Move is seen as a developing supply crisis in West Africa More

This forum has been closed.
Comments
     
There are no comments in this forum. Be first and add one

Featured Videos

Your JavaScript is turned off or you have an old version of Adobe's Flash Player. Get the latest Flash player.
Enviropreneur Seeks to Save the Environment, Empower the Communityi
X
September 16, 2014 2:06 PM
Lorna Rutto, a former banker, is now an ‘enviropreneur’ - turning plastic waste into furniture and fences discusses the challenges she faces in Africa with raw materials and the environment.
Video

Video Enviropreneur Seeks to Save the Environment, Empower the Community

Lorna Rutto, a former banker, is now an ‘enviropreneur’ - turning plastic waste into furniture and fences discusses the challenges she faces in Africa with raw materials and the environment.
Video

Video West Trades Accusations Over Ransoms

As world leaders try to forge a common response to the threat posed by Islamic State militants in Iraq and Syria, there is simmering tension over differing policies on paying ransoms. In the past month, the jihadist group has beheaded two Americans and one Briton. Both countries refuse to pay ransom money. As Henry Ridgwell reports for VOA from London, there is uncertainty in the approach of some other European nations.
Video

Video Scotland Independence Bid Stokes Global Interest

The people of Scotland are preparing to vote on whether to become independent and break away from the rest of Britain, in a referendum being watched carefully in many other countries. Some see it as a risky experiment; while others hope a successful vote for independence might energize their own separatist demands. Foreign immigrants to Scotland have a front row seat for the vote. VOA’s Henry Ridgwell spoke to some of them in Edinburgh.
Video

Video Washington DC Mural Artists Help Beautify City

Like many cities, Washington has a graffiti problem. Buildings and homes, especially in low-income neighborhoods, are often targets of illegal artwork. But as we hear from VOA’s Julie Taboh, officials in the nation's capital have come up with an innovative program that uses the talents of local artists to beautify the city.
Video

Video US Muslim Leaders Condemn Islamic State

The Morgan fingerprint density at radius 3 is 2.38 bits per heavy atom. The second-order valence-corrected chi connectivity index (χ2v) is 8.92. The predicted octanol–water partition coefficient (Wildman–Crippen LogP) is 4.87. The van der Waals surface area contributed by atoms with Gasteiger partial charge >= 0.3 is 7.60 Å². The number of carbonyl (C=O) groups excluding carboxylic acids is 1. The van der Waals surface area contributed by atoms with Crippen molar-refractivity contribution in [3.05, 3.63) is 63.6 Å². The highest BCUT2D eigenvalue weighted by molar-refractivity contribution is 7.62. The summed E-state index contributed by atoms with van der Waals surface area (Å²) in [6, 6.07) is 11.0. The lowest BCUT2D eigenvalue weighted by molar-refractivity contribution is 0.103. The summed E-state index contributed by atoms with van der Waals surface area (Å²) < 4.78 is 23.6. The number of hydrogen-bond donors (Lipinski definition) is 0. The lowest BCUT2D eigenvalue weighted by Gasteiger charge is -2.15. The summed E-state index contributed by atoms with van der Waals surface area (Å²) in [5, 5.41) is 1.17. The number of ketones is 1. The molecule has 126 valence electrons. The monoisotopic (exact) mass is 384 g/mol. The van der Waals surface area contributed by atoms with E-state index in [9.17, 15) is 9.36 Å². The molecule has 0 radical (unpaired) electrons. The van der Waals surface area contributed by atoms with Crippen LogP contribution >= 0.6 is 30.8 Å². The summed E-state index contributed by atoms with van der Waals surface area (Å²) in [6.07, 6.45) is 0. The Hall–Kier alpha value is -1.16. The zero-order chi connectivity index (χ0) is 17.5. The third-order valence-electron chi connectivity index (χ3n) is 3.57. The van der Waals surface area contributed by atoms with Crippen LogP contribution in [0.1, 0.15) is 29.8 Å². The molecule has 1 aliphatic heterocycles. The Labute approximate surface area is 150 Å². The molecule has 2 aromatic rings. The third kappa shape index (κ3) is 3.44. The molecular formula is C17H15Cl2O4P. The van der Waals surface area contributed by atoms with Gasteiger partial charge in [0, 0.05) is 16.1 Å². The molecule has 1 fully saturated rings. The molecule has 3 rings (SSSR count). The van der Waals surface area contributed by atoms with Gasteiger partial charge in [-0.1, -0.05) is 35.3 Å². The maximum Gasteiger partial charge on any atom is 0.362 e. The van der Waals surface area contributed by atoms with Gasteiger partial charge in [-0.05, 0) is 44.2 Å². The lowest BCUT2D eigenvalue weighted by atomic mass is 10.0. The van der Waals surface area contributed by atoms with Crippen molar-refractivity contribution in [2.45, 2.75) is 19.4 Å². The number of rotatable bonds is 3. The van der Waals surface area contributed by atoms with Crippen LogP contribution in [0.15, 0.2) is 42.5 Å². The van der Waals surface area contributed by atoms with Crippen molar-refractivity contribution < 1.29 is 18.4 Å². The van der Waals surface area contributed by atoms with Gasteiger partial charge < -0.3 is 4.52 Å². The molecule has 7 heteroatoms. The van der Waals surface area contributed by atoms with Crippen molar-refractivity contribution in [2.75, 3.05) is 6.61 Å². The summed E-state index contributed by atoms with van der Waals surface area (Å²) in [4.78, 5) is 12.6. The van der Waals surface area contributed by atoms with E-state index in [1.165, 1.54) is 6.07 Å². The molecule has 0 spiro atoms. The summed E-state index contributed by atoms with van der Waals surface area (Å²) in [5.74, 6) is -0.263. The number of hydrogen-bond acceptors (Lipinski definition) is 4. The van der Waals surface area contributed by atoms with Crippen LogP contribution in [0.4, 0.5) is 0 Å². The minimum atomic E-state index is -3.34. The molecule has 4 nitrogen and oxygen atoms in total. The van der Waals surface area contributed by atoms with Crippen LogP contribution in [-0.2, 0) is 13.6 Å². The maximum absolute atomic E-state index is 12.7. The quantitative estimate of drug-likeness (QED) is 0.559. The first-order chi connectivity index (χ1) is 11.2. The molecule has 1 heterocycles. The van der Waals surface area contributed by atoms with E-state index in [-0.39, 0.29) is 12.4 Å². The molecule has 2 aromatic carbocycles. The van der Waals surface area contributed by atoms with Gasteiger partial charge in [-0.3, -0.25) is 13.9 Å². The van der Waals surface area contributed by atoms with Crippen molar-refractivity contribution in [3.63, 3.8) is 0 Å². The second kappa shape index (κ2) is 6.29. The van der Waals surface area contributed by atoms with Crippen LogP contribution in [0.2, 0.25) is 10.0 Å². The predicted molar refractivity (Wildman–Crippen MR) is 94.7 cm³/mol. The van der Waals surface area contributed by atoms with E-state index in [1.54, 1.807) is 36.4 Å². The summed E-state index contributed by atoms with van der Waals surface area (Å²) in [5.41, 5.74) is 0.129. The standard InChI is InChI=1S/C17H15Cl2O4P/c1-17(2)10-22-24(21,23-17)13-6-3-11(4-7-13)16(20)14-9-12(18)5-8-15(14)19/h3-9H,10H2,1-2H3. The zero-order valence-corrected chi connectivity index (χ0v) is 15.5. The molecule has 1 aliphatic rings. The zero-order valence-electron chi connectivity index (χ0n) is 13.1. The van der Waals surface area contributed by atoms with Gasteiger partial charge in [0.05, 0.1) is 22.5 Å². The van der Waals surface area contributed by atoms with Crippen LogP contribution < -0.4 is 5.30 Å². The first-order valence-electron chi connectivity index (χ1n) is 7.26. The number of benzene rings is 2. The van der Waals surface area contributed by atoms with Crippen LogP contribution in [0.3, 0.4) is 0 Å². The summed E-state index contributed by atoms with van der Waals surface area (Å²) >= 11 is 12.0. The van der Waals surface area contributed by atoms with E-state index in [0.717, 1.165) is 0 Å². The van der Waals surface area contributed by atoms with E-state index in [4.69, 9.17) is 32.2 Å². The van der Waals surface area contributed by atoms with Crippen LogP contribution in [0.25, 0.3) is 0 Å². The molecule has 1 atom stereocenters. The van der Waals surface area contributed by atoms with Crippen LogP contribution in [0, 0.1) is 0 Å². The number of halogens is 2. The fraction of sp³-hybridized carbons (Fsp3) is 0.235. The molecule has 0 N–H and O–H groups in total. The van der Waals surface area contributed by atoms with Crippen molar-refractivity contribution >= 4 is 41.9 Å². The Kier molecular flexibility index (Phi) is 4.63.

Leaders of America's Muslim community are condemning the violent extremism of the Islamic State group in Iraq and Syria. The U.S. Muslim leaders say militants are exploiting their faith in a failed effort to justify violent extremism. VOA correspondent Meredith Buel reports.
Video

Video Americans' Reaction Mixed on Obama Strategy for Islamic State Militants

President Barack Obama’s televised speech on how the United States plans to “degrade and destroy” the group known as the Islamic State reached a prime-time audience of millions. And it came as Americans appear more willing to embrace a bolder, tougher approach to foreign policy. VOA producer Katherine Gypson and reporter Jeff Seldin have this report from Washington.
Video

Video Authorities Allege LA Fashion Industry-Cartel Ties

U.S. officials say they have broken up crime rings that funneled tens of millions of dollars from Mexican drug cartels through fashion businesses in Los Angeles. Mike O'Sullivan reports that authorities announced nine arrests, as 1,000 law enforcement agents fanned out through the city on Wednesday.
Video

Video Bedouin Woman Runs Successful Business in Palestinian City

A Bedouin woman is breaking social taboos by running a successful vacation resort in the Palestinian town of Jericho. Bedouins are a sub-group of Arabs known for their semi-nomadic lifestyle. Zlatica Hoke says the resort in the West Bank's Jordan Valley is a model of success for women in the region.


Carnage and mayhem are part of daily life in northern Nigeria, the result of a terror campaign by the Islamist group Boko Haram. Fears are growing that Nigeria’s government may not know how to counter it, and may be making things worse. More

AppleAndroid